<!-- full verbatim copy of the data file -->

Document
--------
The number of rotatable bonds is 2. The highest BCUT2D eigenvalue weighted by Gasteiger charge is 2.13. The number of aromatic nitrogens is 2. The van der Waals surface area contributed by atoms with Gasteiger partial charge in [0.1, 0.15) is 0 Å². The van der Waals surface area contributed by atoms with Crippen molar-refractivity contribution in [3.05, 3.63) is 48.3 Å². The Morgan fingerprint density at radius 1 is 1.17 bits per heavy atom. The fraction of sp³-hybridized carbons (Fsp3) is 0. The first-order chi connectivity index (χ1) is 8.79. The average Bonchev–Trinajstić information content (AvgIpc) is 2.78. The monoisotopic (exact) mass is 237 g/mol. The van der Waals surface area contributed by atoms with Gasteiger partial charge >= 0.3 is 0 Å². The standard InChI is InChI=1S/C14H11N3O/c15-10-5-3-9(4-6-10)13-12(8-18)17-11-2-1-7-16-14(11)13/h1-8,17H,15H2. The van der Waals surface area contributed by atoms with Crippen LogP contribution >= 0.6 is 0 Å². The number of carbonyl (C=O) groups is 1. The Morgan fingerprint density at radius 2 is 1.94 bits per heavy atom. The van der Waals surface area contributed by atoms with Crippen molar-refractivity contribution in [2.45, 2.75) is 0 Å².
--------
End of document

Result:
The number of rotatable bonds is 2. The highest BCUT2D eigenvalue weighted by Gasteiger charge is 2.13. The number of aromatic nitrogens is 2. The van der Waals surface area contributed by atoms with Gasteiger partial charge in [0.1, 0.15) is 0 Å². The van der Waals surface area contributed by atoms with Crippen molar-refractivity contribution in [3.05, 3.63) is 48.3 Å². The Morgan fingerprint density at radius 1 is 1.17 bits per heavy atom. The fraction of sp³-hybridized carbons (Fsp3) is 0. The first-order chi connectivity index (χ1) is 8.79. The average Bonchev–Trinajstić information content (AvgIpc) is 2.78. The monoisotopic (exact) mass is 237 g/mol. The van der Waals surface area contributed by atoms with Gasteiger partial charge >= 0.3 is 0 Å². The standard InChI is InChI=1S/C14H11N3O/c15-10-5-3-9(4-6-10)13-12(8-18)17-11-2-1-7-16-14(11)13/h1-8,17H,15H2. The van der Waals surface area contributed by atoms with Crippen LogP contribution >= 0.6 is 0 Å². The number of carbonyl (C=O) groups is 1. The Morgan fingerprint density at radius 2 is 1.94 bits per heavy atom. The van der Waals surface area contributed by atoms with Crippen molar-refractivity contribution in [2.45, 2.75) is 0 Å².